Amalía is yet another one-act play from this period in Oddur''s career. It is a play about a woman who sits in front of a mirror in which appear images of her at various ages, of a different gender, and as different people. Amalía is a fairly grotesque play and not as absurd as it looks at first. Two versions exist of the play, one has been published and can be found in the collection 4 Leikþættir (4 One-Act Plays) from 1963. In 1965 the Icelandic National Theatre staged an interesting one-act play by Oddur, entitled Jóðlíf (Yolk Life). The play is about two fetuses having a conversation in their place of residence, a female womb. They ponder questions of life and existence and the choice of this particular setting and characters makes all the questions and speculations even more poignant. These archetypes of innocence are both tough social critics and victims of the material world. The work is comical in places, but also very sad. Above all, this is a very clever play.
In 1967 Oddur published a novel entitled Kvörnin (The Grinder). It is quite short, in fact hardly more than a novella. It tells the story of a young man who finds himself at a crossroads in his life after his matriculation exam. This is a sharp coming of age story, or rather a story of initiation into manhood, as the boy is breaking away from his mother, meeting other women, and at the end of the play he leaves.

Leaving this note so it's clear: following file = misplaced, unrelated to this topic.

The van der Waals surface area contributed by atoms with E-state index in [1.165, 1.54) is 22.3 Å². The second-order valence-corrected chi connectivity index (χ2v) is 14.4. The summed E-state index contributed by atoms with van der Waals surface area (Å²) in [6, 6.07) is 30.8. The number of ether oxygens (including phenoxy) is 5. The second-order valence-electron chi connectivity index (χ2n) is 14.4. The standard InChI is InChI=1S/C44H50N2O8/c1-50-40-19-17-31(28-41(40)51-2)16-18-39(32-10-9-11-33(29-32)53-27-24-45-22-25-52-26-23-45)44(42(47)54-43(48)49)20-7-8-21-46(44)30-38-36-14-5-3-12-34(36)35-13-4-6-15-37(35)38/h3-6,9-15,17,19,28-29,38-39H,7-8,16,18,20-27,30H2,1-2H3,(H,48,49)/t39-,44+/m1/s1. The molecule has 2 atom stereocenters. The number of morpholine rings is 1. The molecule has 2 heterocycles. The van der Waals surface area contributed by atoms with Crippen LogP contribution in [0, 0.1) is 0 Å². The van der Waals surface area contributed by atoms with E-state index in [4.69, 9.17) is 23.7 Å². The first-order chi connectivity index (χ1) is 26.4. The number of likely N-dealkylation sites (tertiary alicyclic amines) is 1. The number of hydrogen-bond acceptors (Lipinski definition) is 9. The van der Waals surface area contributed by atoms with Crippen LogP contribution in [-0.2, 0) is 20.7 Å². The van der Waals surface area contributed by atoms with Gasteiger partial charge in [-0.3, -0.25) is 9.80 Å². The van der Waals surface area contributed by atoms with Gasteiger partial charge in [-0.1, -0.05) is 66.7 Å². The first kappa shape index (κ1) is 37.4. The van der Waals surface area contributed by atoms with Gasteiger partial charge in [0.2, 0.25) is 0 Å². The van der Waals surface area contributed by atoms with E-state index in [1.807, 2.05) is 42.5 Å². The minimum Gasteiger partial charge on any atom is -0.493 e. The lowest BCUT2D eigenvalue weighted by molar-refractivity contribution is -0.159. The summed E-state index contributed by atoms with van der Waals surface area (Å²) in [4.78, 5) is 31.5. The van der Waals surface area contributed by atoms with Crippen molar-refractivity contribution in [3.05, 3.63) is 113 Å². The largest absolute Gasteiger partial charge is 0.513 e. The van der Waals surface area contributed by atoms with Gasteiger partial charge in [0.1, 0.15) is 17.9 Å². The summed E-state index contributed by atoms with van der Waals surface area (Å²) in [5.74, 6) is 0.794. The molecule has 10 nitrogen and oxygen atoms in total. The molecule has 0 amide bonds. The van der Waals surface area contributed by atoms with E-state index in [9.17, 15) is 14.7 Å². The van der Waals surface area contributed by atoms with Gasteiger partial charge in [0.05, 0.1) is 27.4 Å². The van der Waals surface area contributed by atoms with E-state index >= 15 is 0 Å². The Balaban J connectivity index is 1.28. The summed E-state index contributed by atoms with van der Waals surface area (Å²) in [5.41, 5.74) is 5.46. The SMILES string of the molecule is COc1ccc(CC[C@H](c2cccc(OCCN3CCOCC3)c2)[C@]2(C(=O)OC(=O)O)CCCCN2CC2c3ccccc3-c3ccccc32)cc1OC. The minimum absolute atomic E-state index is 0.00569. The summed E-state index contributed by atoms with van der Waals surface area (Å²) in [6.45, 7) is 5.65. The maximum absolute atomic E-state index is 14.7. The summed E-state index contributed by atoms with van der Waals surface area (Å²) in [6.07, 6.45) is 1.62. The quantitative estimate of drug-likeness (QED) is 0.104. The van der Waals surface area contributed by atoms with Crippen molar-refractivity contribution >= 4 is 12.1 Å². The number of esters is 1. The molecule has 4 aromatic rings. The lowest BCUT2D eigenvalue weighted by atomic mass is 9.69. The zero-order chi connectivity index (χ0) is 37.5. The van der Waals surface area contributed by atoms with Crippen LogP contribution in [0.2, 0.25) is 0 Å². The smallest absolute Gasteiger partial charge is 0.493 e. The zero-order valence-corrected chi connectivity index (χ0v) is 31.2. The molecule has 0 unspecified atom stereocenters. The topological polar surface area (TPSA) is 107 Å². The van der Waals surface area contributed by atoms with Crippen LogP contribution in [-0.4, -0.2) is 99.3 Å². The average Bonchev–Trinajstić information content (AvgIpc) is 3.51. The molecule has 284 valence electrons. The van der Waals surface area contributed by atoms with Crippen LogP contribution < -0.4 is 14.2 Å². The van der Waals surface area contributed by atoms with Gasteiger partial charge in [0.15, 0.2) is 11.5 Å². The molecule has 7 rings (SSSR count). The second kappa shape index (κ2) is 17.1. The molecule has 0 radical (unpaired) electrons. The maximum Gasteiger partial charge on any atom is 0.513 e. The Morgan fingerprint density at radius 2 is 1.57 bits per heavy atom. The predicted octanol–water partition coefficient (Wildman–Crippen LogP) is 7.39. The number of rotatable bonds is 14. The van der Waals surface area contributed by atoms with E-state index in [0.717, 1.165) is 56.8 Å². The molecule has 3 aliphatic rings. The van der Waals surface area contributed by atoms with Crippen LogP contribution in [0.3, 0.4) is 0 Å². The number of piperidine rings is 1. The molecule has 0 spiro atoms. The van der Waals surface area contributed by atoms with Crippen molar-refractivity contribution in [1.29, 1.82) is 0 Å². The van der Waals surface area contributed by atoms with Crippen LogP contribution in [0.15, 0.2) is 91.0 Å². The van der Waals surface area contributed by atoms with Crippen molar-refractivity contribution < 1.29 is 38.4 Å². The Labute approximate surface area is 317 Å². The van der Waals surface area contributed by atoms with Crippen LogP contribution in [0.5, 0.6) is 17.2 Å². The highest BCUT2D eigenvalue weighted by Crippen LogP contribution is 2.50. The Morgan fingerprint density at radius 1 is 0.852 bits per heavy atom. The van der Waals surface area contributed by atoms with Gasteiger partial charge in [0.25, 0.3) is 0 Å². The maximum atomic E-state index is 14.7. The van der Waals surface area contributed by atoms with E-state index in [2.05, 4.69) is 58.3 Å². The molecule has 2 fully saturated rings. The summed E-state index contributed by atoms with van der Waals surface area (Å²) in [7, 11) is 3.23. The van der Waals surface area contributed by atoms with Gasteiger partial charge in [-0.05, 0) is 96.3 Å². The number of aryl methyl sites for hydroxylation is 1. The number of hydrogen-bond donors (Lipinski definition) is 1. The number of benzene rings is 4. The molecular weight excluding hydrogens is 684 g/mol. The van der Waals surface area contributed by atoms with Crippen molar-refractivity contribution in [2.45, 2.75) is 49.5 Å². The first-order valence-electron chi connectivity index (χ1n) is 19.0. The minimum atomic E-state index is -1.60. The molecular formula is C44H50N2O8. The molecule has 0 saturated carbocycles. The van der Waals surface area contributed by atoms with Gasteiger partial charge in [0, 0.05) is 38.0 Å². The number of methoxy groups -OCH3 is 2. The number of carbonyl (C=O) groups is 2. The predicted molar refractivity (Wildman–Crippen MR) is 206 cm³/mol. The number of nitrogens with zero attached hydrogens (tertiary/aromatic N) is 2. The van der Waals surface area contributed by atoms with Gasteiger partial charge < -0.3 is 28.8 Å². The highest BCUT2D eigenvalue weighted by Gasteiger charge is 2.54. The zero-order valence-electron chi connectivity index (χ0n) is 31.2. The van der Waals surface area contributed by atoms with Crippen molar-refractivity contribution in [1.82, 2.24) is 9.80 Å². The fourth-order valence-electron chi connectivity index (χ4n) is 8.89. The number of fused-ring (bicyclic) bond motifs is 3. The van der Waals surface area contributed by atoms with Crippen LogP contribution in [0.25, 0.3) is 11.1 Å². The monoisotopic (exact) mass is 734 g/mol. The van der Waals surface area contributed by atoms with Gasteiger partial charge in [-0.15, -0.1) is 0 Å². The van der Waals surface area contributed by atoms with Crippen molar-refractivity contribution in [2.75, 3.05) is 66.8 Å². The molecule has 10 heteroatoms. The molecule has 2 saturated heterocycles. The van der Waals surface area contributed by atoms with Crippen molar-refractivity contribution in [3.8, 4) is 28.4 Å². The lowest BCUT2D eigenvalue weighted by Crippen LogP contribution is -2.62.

Oddur''s first full length play is Hornakórallinn (The Corner Coral), a musical (music by Leifur Þórarinsson) which premiered in the Icelandic National Theatre in 1967. In fact the play is a variation on the Jóhann Sigurjónsson play Galdra Loftur (Loftur the Sorcerer), but at the same time it is a perfectly individual work and bears Oddur''s stylistic signature. The play tells of Loftur''s excessive ambition which does not lead to good, as the unholy figure of the Devil springs from it. The play also features Loftur''s mother who stands for the good old values, and the young woman Dísa, who symbolises love, beauty and simplicity. The play, despite being light-hearted and fun, is a cruel satire of man''s aggression and arrogance towards everything and everyone.